Think Pieces

Michael's thoughts on the auto industry, its products, and/or this website.

Unexplained anomalies within
Consumer Reports

Looking through Consumer Reports' New Car Preview 2006, I noticed many anomalies that beg for an explanation. Unfortunately, none is offered. This month I'll discuss these unexplained differences, and how TrueDelta would handle them differently.

Specifically, I noticed many large differences between different bodystyles of the same basic car. This surprised me. Logically, different styles of the same basic car should score about the same, as they share the great majority of their parts, including powertrains. This is especially the case if both are made in the same plant.

For example, the Dodge Magnum is essentially a Chrysler 300 with a wagon body, and both are assembled in a Chrysler plant near Toronto. However, the Dodge Magnum with the much-touted Hemi V8 scored about 55 points better than the Chrysler 300 with the same engine (with 100 being average). This is a huge difference, since only 40 points separate "worse than average" from "better than average." At the same time, the V6 Magnum scored about 25 points WORSE than the V6 300.

Comparing engines rather than models, the V8 scored over 60 points worse than the V6 in the 300, but scored about 20 points better than the V6 in the Magnum.

Basically, we have an 80-point anomaly. This is huge, since only 90 points (80 in past years) separate the dreaded "much worse than average" from the much-sought "much better than average."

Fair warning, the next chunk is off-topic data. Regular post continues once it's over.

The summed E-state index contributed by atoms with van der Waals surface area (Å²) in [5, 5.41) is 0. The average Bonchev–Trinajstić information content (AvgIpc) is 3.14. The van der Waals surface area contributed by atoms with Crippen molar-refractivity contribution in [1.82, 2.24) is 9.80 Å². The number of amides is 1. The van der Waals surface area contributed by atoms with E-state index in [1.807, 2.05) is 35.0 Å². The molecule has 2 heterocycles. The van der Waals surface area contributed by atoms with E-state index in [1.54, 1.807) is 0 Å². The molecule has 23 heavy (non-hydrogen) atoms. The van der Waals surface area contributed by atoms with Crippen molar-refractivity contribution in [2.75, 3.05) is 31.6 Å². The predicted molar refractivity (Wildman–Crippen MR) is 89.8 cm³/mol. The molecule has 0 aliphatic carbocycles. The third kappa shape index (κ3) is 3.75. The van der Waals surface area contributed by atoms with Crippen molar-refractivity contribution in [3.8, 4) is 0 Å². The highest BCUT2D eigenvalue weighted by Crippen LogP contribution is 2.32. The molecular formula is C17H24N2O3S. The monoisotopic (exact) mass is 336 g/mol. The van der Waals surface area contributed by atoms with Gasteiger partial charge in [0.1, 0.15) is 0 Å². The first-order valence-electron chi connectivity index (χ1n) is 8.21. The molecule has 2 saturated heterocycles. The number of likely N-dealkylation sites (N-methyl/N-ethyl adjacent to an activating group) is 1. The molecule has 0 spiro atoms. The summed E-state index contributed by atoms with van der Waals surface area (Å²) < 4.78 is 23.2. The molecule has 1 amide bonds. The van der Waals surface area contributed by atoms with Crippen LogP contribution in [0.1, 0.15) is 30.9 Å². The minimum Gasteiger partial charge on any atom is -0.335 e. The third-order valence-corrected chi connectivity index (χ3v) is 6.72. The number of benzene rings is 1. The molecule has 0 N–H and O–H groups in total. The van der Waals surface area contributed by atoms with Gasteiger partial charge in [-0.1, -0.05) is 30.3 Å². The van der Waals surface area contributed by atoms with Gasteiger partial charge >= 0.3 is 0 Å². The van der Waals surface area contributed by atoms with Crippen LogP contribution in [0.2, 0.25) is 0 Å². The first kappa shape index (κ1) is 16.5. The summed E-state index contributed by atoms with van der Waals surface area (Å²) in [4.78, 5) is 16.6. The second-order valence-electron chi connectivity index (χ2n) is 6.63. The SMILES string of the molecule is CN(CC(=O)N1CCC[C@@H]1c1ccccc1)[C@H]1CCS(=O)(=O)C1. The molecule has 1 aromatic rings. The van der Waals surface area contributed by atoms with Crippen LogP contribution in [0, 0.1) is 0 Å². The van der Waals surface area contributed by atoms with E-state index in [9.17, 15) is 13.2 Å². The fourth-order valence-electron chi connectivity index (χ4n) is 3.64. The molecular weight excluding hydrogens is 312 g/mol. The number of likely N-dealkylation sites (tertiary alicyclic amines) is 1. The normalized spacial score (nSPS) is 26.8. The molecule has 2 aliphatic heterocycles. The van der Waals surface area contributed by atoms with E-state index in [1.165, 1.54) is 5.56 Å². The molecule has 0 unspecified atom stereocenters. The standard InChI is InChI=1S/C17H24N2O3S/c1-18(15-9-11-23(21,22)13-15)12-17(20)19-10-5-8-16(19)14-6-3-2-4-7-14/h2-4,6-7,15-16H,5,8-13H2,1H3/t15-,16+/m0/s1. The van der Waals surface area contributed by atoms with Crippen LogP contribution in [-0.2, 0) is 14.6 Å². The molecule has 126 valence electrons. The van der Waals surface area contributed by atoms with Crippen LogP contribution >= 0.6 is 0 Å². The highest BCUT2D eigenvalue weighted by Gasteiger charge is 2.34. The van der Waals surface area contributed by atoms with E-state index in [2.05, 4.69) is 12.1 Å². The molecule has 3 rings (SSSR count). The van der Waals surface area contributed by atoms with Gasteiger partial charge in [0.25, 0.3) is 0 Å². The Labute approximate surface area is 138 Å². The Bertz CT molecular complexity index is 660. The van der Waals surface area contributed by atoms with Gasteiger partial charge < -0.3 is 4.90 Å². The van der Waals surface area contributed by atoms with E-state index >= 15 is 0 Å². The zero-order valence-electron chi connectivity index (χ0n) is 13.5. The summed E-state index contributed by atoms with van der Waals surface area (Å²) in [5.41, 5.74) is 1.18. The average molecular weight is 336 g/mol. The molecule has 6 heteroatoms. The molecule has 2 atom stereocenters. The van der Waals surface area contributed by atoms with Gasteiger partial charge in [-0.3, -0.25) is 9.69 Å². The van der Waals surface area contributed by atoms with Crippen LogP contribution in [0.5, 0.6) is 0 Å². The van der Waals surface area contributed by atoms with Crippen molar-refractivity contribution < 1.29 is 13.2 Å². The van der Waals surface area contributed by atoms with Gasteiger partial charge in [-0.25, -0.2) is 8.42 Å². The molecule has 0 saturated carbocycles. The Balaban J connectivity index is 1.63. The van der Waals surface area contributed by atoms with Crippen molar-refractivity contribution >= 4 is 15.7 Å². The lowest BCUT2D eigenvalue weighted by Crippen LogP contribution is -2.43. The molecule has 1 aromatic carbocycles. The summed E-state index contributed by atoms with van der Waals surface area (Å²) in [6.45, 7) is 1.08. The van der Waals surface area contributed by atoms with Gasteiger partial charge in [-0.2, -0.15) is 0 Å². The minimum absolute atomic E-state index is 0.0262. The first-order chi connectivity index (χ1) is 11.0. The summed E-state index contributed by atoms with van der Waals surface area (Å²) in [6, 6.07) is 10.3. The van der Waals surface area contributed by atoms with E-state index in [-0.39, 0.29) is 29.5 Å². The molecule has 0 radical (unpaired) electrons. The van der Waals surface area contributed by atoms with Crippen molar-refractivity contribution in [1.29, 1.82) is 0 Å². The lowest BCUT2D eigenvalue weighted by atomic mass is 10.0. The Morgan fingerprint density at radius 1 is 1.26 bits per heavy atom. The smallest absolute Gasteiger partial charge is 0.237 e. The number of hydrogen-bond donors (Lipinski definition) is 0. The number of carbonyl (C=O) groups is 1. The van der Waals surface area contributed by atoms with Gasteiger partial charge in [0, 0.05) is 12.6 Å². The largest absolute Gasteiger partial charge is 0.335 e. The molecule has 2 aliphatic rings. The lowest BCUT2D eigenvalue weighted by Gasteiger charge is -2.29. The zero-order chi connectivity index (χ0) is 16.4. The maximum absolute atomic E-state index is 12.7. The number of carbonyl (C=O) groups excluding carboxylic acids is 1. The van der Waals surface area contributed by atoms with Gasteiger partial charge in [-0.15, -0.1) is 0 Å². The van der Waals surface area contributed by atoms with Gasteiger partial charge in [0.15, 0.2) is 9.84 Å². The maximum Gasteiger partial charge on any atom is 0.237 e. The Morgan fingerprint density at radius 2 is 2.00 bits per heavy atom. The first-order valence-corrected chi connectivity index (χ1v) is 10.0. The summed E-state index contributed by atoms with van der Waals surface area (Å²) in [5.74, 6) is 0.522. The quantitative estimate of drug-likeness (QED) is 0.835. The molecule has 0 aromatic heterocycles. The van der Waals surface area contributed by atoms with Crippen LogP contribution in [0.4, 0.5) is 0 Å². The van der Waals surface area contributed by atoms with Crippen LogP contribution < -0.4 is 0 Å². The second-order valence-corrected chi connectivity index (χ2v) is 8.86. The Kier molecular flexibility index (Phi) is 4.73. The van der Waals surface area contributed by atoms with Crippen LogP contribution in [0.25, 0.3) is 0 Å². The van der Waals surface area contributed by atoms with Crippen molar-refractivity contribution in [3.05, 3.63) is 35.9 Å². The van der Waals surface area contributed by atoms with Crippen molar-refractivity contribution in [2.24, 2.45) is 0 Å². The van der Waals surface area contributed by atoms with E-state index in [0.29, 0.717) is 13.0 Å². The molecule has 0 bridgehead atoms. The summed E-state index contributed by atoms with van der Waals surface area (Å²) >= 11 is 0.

This is the largest and oddest anomaly, but there are others. The Ford Freestyle is essentially a Ford Five Hundred with a wagon body, but it scored significantly worse. The largest difference between the two is that every Freestyle has a continuously variable transmission (CVT), while many front-wheel-drive Five Hundreds have a conventional automatic manufactured by Toyota's transmission supplier. This could be the source of the difference. However, while the Freestyle scored about 20 points lower than the Five Hundred in front-drive form, it scored 45 points lower in all-wheel-drive form. Since every all-wheel-drive Five Hundred has the CVT, if the CVT was the reason then the difference between front-drive models should be the larger of the two.

Large differences between different bodystyles of the same vehicle are actually very common:

The Volvo S40 sedan scored about 70 points better than the V50 wagon. This is especially odd since the sedan went into production a few months earlier, and thus was much more exposed to first-year issues.

The Volvo S60 sedan scored about 15 points higher than the V70 wagon. Unless we're talking AWD versions; then the S60 scored about 10 points lower than the V70 wagon.

The Subaru Outback wagon turbo scored about 20 points worse than the Subaru Legacy sedan turbo, with suspension height and bodystyle the only significant differences between the two.

The Malibu Maxx hatch scored nearly 30 points higher than the Malibu sedan.

The Passat wagon scored about 50 points worse than the Passat sedan.

It's actually much less common for different bodystyles of the same car to score about the same. A few that do: the Audi A4, the Ford Focus (sedan and hatch; the wagon is worse), and the Mazda3.

While Consumer Reports makes a big deal out of the 25-point difference that separates a "much better than average" car from one that is merely "average," differences this large or larger appear without explanation throughout their results.

Similar anomalies will no doubt creep up in TrueDelta's research. The difference: TrueDelta will investigate unexpected differences and report what it learns.

Thanks for reading.

Michael Karesh, TrueDelta

First posted: December 6, 2005
Last updated: November 15, 2006

Website Security Test